Biden spent the day last-minute campaigning in Scranton, Pennsylvania, where he was born, and in Philadelphia with a couple of local stops in Wilmington, Delaware, where he was spending Election Night.

The president began his day on an upbeat note, predicting that he’d do even better than in 2016. But during a midday visit to his campaign headquarters, he spoke in a gravelly, subdued tone.

“Winning is easy,” Trump told reporters. “Losing is never easy, not for me it’s not.”

Trump left open the possibility of addressing the nation Tuesday night, even if a winner hadn’t been determined. Biden was also scheduled to give a nighttime speech from Wilmington.

“I’m superstitious about predicting what an outcome’s gonna be until it happens … but I’m hopeful,” said Biden. “It’s just so uncertain … you can’t think of an election in the recent past where so many states were up for grabs.”

With the coronavirus now surging anew, voters ranked the pandemic and the economy as top concerns in the race between Trump and Biden, according to AP VoteCast, a national survey of the electorate.

Voters were especially likely to call the public health crisis the nation’s most important issue, with the economy following close behind. Fewer named health care, racism, law enforcement, immigration or climate change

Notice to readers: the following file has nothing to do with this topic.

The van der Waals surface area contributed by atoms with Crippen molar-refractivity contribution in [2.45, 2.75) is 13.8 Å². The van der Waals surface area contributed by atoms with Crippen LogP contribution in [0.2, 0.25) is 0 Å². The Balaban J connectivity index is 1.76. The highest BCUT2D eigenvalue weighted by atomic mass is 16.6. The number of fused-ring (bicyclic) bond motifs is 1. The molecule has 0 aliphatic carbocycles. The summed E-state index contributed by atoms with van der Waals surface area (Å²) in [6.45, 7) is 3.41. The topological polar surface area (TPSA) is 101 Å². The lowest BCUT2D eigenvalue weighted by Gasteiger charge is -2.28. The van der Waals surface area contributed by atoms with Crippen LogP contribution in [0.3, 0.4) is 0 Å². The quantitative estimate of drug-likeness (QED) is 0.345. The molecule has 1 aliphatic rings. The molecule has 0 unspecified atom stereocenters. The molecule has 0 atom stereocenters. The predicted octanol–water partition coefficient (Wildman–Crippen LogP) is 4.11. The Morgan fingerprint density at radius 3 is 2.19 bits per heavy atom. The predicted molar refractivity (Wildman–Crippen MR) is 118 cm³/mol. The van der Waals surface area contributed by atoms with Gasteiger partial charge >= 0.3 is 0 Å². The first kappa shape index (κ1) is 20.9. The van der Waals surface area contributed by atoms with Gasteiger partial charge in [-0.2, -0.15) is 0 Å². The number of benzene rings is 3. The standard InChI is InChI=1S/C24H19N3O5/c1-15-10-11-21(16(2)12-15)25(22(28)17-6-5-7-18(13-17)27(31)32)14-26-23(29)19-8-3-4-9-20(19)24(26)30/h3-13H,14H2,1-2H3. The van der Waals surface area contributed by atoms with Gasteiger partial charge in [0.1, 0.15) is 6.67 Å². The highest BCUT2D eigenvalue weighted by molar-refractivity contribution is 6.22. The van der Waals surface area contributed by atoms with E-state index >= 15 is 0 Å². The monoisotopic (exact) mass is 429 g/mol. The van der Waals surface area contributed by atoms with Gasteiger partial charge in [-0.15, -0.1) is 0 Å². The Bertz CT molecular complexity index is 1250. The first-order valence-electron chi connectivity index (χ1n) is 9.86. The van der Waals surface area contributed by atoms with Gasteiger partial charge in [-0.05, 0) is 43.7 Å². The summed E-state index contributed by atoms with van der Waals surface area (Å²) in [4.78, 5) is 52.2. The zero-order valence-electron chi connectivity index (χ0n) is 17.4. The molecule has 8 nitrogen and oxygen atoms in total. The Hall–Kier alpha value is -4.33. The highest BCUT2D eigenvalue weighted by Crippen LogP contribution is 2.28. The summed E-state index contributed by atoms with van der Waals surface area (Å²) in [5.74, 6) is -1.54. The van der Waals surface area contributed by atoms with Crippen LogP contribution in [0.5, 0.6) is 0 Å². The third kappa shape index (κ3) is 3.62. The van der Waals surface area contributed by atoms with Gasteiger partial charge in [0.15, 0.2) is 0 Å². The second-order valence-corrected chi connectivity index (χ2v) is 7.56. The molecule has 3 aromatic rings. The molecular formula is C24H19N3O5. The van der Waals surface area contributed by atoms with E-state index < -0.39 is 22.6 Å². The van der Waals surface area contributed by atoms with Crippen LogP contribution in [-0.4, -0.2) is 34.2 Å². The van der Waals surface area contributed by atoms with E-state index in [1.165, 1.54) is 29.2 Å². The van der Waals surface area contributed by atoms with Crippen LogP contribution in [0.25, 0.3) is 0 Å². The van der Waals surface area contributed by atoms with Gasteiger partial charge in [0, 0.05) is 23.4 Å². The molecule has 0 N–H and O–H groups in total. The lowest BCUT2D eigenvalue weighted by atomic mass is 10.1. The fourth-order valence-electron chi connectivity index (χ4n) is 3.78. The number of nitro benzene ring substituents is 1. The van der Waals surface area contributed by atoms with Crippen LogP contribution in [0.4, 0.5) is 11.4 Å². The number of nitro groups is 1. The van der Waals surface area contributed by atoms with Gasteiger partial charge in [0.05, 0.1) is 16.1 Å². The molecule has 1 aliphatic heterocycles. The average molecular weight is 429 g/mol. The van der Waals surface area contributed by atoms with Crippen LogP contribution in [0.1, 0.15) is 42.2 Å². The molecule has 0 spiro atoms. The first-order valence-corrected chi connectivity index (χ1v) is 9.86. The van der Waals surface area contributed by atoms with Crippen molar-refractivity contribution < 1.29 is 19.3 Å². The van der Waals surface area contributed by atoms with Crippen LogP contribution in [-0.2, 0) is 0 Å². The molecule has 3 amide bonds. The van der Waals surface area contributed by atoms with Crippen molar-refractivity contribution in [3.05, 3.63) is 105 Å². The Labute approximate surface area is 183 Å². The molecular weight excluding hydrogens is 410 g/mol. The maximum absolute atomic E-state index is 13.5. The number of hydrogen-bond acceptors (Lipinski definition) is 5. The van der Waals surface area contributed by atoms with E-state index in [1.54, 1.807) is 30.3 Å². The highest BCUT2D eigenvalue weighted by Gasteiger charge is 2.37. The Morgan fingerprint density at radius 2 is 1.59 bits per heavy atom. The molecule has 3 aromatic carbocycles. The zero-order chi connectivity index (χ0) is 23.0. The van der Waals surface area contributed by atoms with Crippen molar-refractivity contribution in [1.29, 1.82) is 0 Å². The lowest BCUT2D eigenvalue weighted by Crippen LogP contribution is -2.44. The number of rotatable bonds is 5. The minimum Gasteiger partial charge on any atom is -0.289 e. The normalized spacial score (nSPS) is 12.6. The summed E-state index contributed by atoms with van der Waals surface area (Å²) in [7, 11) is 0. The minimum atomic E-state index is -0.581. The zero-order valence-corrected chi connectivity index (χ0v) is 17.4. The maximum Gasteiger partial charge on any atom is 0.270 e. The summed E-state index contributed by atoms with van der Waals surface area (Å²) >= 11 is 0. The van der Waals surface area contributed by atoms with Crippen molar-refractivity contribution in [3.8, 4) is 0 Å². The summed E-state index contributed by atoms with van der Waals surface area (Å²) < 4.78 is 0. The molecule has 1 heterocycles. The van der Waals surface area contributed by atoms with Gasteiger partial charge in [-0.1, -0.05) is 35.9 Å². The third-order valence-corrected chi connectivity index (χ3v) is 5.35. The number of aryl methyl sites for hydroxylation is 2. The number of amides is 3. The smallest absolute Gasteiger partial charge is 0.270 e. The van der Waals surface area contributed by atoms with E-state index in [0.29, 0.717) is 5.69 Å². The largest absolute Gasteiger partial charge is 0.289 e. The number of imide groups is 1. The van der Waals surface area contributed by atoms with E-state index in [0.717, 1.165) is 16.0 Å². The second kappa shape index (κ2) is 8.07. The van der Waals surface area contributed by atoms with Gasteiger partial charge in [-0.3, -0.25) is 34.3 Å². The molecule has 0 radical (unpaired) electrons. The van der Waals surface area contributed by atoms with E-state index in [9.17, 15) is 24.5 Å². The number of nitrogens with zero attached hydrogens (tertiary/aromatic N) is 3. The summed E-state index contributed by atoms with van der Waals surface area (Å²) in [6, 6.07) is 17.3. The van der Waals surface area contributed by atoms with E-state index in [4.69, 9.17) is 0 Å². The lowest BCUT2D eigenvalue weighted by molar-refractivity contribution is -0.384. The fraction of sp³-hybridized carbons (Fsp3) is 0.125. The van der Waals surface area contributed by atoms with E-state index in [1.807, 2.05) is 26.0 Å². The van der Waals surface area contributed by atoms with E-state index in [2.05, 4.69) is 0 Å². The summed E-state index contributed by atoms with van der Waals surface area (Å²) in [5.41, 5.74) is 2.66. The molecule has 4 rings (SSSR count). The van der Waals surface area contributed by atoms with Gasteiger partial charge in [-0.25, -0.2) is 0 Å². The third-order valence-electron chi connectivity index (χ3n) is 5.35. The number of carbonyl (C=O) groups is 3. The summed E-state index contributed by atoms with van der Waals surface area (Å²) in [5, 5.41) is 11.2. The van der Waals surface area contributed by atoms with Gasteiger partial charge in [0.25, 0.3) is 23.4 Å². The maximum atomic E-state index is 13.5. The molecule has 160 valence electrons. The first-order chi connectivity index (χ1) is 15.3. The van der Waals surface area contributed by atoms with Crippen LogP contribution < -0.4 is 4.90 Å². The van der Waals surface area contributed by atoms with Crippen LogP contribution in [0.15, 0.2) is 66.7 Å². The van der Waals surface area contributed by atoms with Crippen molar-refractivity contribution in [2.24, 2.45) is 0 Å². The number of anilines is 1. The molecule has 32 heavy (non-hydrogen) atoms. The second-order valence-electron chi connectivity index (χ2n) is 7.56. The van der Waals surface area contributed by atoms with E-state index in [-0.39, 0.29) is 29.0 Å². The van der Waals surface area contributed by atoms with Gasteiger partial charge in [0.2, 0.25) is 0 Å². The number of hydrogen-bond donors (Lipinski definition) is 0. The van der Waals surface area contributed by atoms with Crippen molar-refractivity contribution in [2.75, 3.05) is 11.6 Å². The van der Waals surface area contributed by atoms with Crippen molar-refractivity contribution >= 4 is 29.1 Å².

The survey found that Trump’s leadership loomed large in voters’ decision-making. Nearly two-thirds of voters said their vote was about Trump – either for him or against him.

The momentum from early voting carried into Election Day, as an energized electorate produced long lines at polling sites throughout the country. Voters braved worries of the coronavirus, threats of polling place intimidation and expectations of long lines caused by changes to voting systems, but appeared undeterred as turnout appeared it would easily surpass the 139 million ballots cast four years ago.

No major problems arose on Tuesday, outside the typical glitches of a presidential election: Some polling places opened late, robocalls provided false information to voters in Iowa and Michigan, and machines or software malfunctioned in some counties in the battleground states of Ohio, Pennsylvania, Georgia and Texas.

The cybersecurity agency at the Department of Homeland Security said there were no outward signs by midday of any malicious activity.

The record-setting early vote – and legal skirmishing over how it would be counted – drew unsupported allegations of fraud from Trump, who had repeatedly refused to guarantee he would honour the election’s result.

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Jaffe reported from Wilmington, Delaware. Miller reported from Washington. Associated Press writers Robert Burns, Kevin Freking, Aamer Madhani, Deb Riechmann and Will Weissert in Washington, Bill Barrow and Haleluya Hadero in Atlanta, Jeff Martin in Cobb County, Georgia, Juan Lozano in Houston, Corey Williams in West Bloomfield, Michigan, Kathy McCormack in Concord, New Hampshire, and Natalie Pompilio contributed to this report.